History - The devaluation of "handmade"

History – The devaluation of “handmade”

The word “handmade” and what it means when it comes to footwear has been through quite a journey the past hundred years or so. From referring only to expensive often hand welted shoes that are built more or less without any machines involved back in the days, to now be used for relatively cheap shoes that have all main parts made by large machines, hands solely guide the shoes through them. Here’s the history of how handmade has been devaluated through the years.

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Shoegazing Podcast - Ep. 28, William Efe Laborde, about connecting historic shoemaking with the present
Shoegazing Podcast

Shoegazing Podcast – Ep. 28, William Efe Laborde, about connecting historic shoemaking with the present

New podcast episode with the British-based bespoke shoemaker William Efe Laborde, in a talk where we focus on connecting historic shoemaking, materials and tools with today’s. Among many things you’ll learn which area of shoemaking that he thinks is at an all time high now in present time, why the tools never can be made as good as they were before the World War II again, and much more.

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Goodyear welting without gemming
The picture

The picture – Goodyear welted without gemming

In my social media recently when I wrote about Goodyear welted shoes made without gemming – the canvas rib glued onto the insole which the welt is attached to – several people were surprised that there was such a thing. Albeit standard on factory-made Goodyear welted shoes is the use of gemming, there’s still a bunch who do it the old-school way where a holdfast is carved from the leather insole.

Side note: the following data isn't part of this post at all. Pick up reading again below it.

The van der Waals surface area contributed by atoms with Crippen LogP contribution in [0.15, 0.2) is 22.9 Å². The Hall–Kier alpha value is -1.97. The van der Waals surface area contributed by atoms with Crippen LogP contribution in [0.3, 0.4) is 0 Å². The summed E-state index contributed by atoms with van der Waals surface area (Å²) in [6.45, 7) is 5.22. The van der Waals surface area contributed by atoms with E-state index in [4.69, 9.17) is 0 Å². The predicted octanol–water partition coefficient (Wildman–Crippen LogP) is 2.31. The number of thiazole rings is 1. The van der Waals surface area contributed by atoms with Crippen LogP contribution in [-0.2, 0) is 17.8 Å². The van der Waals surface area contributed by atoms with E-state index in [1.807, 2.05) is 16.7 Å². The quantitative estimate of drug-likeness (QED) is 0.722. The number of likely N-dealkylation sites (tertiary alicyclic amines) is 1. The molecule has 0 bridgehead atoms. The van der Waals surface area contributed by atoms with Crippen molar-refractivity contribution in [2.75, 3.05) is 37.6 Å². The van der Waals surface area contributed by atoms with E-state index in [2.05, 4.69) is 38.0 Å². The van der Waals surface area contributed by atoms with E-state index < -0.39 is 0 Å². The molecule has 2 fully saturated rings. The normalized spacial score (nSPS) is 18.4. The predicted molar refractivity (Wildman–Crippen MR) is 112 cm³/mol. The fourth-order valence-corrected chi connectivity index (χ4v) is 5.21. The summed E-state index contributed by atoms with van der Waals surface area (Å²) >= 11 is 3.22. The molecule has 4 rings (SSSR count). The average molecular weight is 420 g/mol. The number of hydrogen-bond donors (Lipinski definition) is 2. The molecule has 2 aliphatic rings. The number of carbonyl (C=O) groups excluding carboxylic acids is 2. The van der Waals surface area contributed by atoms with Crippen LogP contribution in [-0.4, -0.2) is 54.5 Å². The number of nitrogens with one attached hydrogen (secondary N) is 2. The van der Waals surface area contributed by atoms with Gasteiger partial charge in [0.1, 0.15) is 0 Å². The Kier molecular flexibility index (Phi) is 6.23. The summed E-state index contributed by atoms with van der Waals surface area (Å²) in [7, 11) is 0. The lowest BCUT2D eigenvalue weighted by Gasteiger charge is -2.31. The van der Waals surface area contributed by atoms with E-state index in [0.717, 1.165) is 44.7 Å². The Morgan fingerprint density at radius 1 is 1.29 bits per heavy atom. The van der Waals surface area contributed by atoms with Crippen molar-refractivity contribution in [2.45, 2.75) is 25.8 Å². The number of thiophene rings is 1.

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From the archive

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Yohei Fukuda bespoke semi brogues

In-depth – Toe spring, heel height and creases

Many people think that a shoe’s toe spring, the height of the tip of the toe above the ground, and the heel height only affect how the shoe feels when walking and its appearance. But it also has a bearing on how much the shoe needs to be bent when walking, which can ultimately affect how prominent the creases becomes. I’ll explain this more in detail, and delve deeper into these topics.

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The latest American military service boot introduced in 1943.

History – Functional reasons shoes look the way they do today

Most rarely think about it, but in many cases there are practical, utilitarian reasons that shoes look the way they do nowadays, and we’ve been used to it and think it’s the right and beautiful way. Learn the historic functional reasons why we have derby shoes, a lot of brown shoes, built-up bevelled waists, natural sole edges on workwear boots and why rugged boots have high toe spring and sleek dress shoes low toe spring.

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